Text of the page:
Pierc­ing English crit­i­cism of Aus­tralian cricket cheaters isn’t just OTT — it’s also hyp­o­crit­i­cal

Sunday Independent (Ireland) - Sport - - COMMENT -

THERE’S a great Monty Python sketch which be­gins with a cus­tomer in a French restau­rant po­litely in­form­ing the waiter that there’s a bit of dirt on his fork. The waiter hur­ries off to in­form the head waiter who is so up­set that he tells the cus­tomer he’s de­cided to sack the en­tire wash­ing up staff be­cause, “We can’t af­ford to take any chances”.

“It was only a dirty fork,” says the cus­tomer. “It was smelly and ob­scene and dis­gust­ing and I hate it,” says the head waiter, work­ing him­self up into a state of hys­te­ria. Then the man­ager ar­rives and bursts into tears at the dis­grace this spot of dirt rep­re­sents be­fore stab­bing him­self with the fork. The chef comes in and tries to hit the cus­tomer with a meat cleaver be­fore fight­ing with the waiter and fall­ing over the ta­ble.

I couldn’t help think­ing of the dirty fork sketch while watch­ing the press con­fer­ences on Thurs­day which fol­lowed the rev­e­la­tion that the Aus­tralian cricket team had tried to tam­per with the ball in their de­feat by South Africa. First came cap­tain Steve Smith (pic­tured) who sobbed piteously af­ter con­fess­ing his part in the af­fair and he was quickly fol­lowed by team coach Dar­ren Lehmann who choked back the tears while an­nounc­ing that he’d be re­sign­ing from his job.

There was so much emot­ing go­ing on it was like watch­ing the mo­ment on a TV tal­ent con­test when a singer pays trib­ute to their de­parted granny. I half ex­pected Smith or Lehmann to break into, The Great­est Love of All, though I sup­pose the line, “No mat­ter what they take from me, they can’t take away my dig­nity,” might not have been par­tic­u­larly ap­pro­pri­ate in the cir­cum­stances.

I know that we’re all sup­posed to praise any man who pub­licly bursts into tears and con­trast his be­hav­iour with the emo­tion­ally-re­pressed re­sponse of tra­di­tional mas­culin­ity, but I couldn’t help feel­ing that the Aus­tralians had some­what lost the run of them­selves.

For one thing, ball tam­per­ing, and par­tic­u­larly a scheme so in­eptly ex­e­cuted that not only were the Aussies found out al­most im­me­di­ately, but the um­pire didn’t even change the ball, is hardly the worst of­fence in the world. In fact, in a world of dop­ing, match fix­ing and dodgy TUEs, it seems pos­i­tively innocent.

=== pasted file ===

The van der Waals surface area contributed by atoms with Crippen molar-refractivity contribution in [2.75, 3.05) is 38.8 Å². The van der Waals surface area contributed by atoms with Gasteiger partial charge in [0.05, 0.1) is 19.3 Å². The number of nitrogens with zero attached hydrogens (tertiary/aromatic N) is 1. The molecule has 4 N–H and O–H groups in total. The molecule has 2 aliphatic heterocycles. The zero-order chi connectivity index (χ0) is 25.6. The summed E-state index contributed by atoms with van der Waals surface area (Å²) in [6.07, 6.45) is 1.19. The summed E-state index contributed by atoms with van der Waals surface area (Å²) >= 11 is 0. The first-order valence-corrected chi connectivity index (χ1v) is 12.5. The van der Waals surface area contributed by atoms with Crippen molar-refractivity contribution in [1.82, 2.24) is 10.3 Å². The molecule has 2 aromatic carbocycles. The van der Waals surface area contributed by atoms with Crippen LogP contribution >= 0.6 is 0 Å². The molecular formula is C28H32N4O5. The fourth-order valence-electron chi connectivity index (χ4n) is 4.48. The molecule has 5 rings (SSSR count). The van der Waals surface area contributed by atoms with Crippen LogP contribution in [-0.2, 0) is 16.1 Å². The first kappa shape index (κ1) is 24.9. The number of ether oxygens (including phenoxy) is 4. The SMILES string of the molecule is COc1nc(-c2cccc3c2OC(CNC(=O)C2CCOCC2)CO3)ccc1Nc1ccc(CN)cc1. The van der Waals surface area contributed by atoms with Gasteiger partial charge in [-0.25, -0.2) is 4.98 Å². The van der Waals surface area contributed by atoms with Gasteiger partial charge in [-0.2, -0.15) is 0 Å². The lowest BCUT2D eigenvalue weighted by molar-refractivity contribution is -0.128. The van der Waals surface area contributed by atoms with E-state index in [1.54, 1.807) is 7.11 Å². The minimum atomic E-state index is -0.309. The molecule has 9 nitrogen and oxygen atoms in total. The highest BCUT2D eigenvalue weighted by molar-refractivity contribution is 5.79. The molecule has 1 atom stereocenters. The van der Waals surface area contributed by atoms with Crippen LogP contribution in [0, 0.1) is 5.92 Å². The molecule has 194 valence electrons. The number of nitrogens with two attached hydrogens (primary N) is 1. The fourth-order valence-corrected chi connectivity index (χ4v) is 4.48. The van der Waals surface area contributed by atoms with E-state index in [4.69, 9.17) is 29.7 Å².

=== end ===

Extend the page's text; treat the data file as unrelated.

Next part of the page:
There have been nu­mer­ous ex­am­ples over the years. Mike Ather­ton was caught at it in 1994 yet his pun­ish­ment was a mere

£2,000 fine and as far as the English me­dia are con­cerned, ‘Athers’ re­mains a good egg. Play­ers from South Africa, In­dia, Pak­istan and Aus­tralia have also been nabbed in the past. Usu­ally a fine has been im­posed. The de­ci­sion by the Aus­tralian cricket au­thor­i­ties to ban Smith, vice-cap­tain David Warner, and the man who ac­tu­ally tam­pered with the ball, Cameron Ban­croft, Lehmann’s res­ig­na­tion and the gen­eral at­mos­phere of na­tional shame about the in­ci­dent all seem OTT.

But not as OTT as the re­ac­tion of the English me­dia whose crit­i­cism of the Aus­tralians verged on the un­hinged. “Aus­tralia re­vealed as cheats and stupid ones,” wrote for­mer in­ter­na­tional Vic Marks in the Guardian. “Its ar­ro­gant, cheat­ing cricket team is reap­ing what it sowed,” crowed Paul Hayward in The

Daily Tele­graph which also fea­tured right wing Tory MP Si­mon Hef­fer de­scrib­ing Aus­tralia as, “one of the most de­gen­er­ate teams in Test his­tory”, and ex­co­ri­at­ing “Aus­tralia’s rot­ten cul­ture”.

This is pretty re­mark­able lan­guage and can per­haps be ex­plained by a com­bi­na­tion of fac­tors. The English are still smart­ing over the hu­mil­i­at­ing de­feats they suf­fered in the last Ashes se­ries and see the cur­rent con­tro­versy as a chance to cast doubt over the va­lid­ity of not just that vic­tory, but all Aus­tralian vic­to­ries. There is also a cer­tain type of English­man who will al­ways re­gard the Aussies as un­ruly colo­nials and for whom a jibe about ‘con­victs’ springs read­ily to the lips. Yet per­haps the ma­jor rea­son for the fe­roc­ity of the English crit­i­cism is be­cause they know in their hearts that their own favourite sport­ing he­roes, the ones they have not just wor­shipped but in some cases have lit­er­ally en­no­bled, are widely re­garded else­where as cheats. It’s re­mark­able to see news­pa­pers which have fallen over them­selves to wor­ship at the feet of Brails­ford, Wig­gins, Farah et al and whose re­ac­tion to Chris Froome’s sus­pen­sion for dop­ing has been to won­der what tech­ni­cal­ity he might use to es­cape jus­tice, giv­ing the Aussies both bar­rels.

I sup­pose it serves a psy­cho­log­i­cal need for the English. Look at how out­raged we are at foul play, they’re say­ing. Doesn’t that prove that if our own he­roes were crooked we’d be out­raged at them too? And we’re not, so they must be OK. As Bren­dan Be­han sar­don­ically ob­served they have, “Many things for ex­port, Chris­tian ethics and old port. But our great­est boast is that the An­glo-Saxon is a sport.” They were happy enough with Ed­die Jones’ Aus­tralian sport­ing cul­ture when he was win­ning matches for them.

Be­tween the emo­tional in­con­ti­nence and the hypocrisy, those scep­tics who in­sist that sport in­fan­tilises peo­ple would have a pretty good case if they made the ball-tam­per­ing saga ex­hibit A for the pros­e­cu­tion.

Mind you, if the Aus­tralians are re­ally sorry, they could al­ways with­draw from the next World Cup and let Ire­land take their place.

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